The most likely explanation for sending letters to the media was to obtain publicity. Isn't it obvious that an anthrax letter would be worth its weight in gold to a tabloid? The National Enquirer produced a multi-page spread about the anthrax letter it received. I was interviewed for the story. I was also queried about what the AMI employees should be doing to prevent illness. How could you get better publicity than by having the story stare at customers from every supermarket checkout counter in the country? The NY Post was probably chosen for a similar reason: the fact it would be unlikely to suppress a story about an attack on itself. The other NYC media outlets were probably chosen because they are the sources of national TV news.
The Letters Weren't Meant to Kill, Though a Few Deaths Enhanced the Effect. What Were They Meant to Do?
Both the choice of recipients, and the letters' warnings, are the reasons I believe the letters were sent to create a major effect--but not to kill. If you wanted to kill, you would not tell the recipient the letter contains anthrax, and to take penicillin. In the absence of those warnings, there would have been a longer delay before recipients received lifesaving antibiotics, and many more deaths.
If you wanted to kill, you would put the anthrax into the ventilation system of a Congressional or other building (in those days there was no BioWatch system) and wait for the deaths to pile up. The anthrax letters were a "best case" scenario for bioterrorism, designed to give the US Congress and public a taste (and only a taste) of a biological Armageddon.
Why? The logical answer is that the second set of letters were designed to scare Congress members to death. This would induce them and the Administration to spend more money on bioterrorism, and pass legislation that appeared to reduce the likelihood of future biological terrorism or its impact. Examples of affected legislation included the Project Bioshield Act and the Patriot Act. DHHS Secretary Tommy Thompson purchased about a billion dollars' worth of Cipro and smallpox vaccine within weeks of the attack, and insisted on getting the moribund anthrax vaccine manufacturer re-approved and producing. Thompson, now a civilian, continues to reap the benefits through commercial interests in a variety of companies providing bioterrorism services to the government. But other government officials have reaped similar benefits; several are on the board of the anthrax vaccine manufacturer now, including a former Secretary of DHHS, a former Assistant Secretary of Defense for Health Affairs, and a former Assistant Secretary at DHHS.
The letters' messages were a crude attempt to direct blame at the Muslim community. The text, along with the general knowledge that Saddam Hussein possessed anthrax, is likely to have bolstered support in the US for war against Iraq, despite a lack of evidence that Iraq was involved with Al Qaeda and the September 11 attacks. (In marketing, perception is everything.)
Spore Virulence and Repulsion
With respect to the actual "weaponized" (or not) spore preparation in the Daschle and Leahy letters, a little more needs to be said. In factories contaminated by dry spores (such as 4 goat hair mills in the Eastern US in the 1940s and 1950s) virtually no one developed inhalation anthrax (prior to a suspicious vaccine trial) although there reliably occurred one cutaneous anthrax case per hundred person-years in factory employees. There were also subclinical infections in employees that led to immunity, as determined serologically. Inhalation anthrax was extremely hard to acquire, despite a study showing that spores were present in the factories' ambient air, and that hundreds were inhaled daily.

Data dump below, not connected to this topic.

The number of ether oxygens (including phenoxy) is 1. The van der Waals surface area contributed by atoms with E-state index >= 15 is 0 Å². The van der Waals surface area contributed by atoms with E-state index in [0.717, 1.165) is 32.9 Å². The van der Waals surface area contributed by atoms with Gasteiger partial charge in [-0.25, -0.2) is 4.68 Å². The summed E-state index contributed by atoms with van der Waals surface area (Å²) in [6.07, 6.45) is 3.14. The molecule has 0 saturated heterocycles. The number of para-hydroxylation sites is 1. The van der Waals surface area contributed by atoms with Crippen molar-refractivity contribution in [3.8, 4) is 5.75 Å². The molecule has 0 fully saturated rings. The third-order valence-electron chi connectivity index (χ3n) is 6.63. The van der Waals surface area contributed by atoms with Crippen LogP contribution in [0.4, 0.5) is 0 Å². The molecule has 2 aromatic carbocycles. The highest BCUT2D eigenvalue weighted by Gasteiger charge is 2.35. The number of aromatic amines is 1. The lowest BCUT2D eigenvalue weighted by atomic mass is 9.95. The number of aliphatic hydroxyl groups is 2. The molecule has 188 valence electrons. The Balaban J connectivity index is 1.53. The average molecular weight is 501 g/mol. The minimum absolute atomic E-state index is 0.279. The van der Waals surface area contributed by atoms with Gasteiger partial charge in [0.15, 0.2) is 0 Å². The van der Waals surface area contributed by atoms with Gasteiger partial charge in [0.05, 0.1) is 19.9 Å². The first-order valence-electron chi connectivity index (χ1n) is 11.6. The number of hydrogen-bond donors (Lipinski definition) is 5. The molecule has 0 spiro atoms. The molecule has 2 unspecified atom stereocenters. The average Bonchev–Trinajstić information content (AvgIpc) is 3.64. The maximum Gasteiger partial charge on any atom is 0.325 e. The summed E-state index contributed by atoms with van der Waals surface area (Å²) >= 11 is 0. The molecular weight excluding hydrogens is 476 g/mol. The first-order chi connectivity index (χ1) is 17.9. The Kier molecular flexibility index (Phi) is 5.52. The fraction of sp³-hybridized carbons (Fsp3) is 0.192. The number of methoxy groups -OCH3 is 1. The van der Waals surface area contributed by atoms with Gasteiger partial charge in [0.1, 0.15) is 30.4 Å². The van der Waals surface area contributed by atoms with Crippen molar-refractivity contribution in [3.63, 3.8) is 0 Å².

Reasons postulated for the lack of inhalation cases include the fact that spores readily adhere to things in the environment. They become subsumed in particles larger than 5 microns, which stick to the walls of the airways and are excreted. A very high spore count, or very impaired immunity, is usually required to overwhelm the lungs' defenses.
Was silicon, found in an elemental analysis of the spores, a natural occurrence or was it added? How much was found? This too is critical in pinning down the nature of the spore preparation.
Description of the first examination of the Daschle anthrax noted its tendency to repel other particles, rather than stick to them. If a charge were added to the spores, the charge would be expected to dissipate over days or weeks; thus the characteristics of the anthrax could have changed when inspected later. Furthermore, Dr. John Ezzell initially evaluated this anthrax in a high containment lab at USAMRIID. It was later processed before sharing with some other labs, to reduce its lethality. This processing likely changed other characteristics as well.
A charge could also lead spores to re-aerosolize after landing on surfaces, increasing virulence considerably. A UN official, Dr. Kay Mereish, reported that the letter anthrax had in fact been prepared with a charge, according to a 2006 lecture at a CBRN meeting by D. Small, who had worked with the anthrax. Marilyn Thompson reported that the US administration had USAMRIID "tone down" its description of the Daschle anthrax as "weaponized."
So there is reason to question the current FBI assertion that no special weaponization process of the spores was performed, beyond washing. How can a Congressional hearing arrive at the truth of this critical piece of information?
Knowing how the spores were weaponized to produce the Daschle product is essential to finding the perpetrator(s) of the crime. Only a small number of people will have knowledge of any spore weaponization processes, and an even smaller number will know how to prepare spores identical to those in Daschle's letter.
Whether the letter anthrax was made using a US or foreign process, such production (and even development of the process) might be considered to contravene the legal limits of the Biological and Toxin Weapons Convention, to which the US and most nations are party. Thus secrecy and/or disinformation might have resulted from the perceived need to protect an illegal US or foreign program.
Getting to the bottom of the letters' weaponization will yield a very small number of suspects, and at least one will be a guilty party.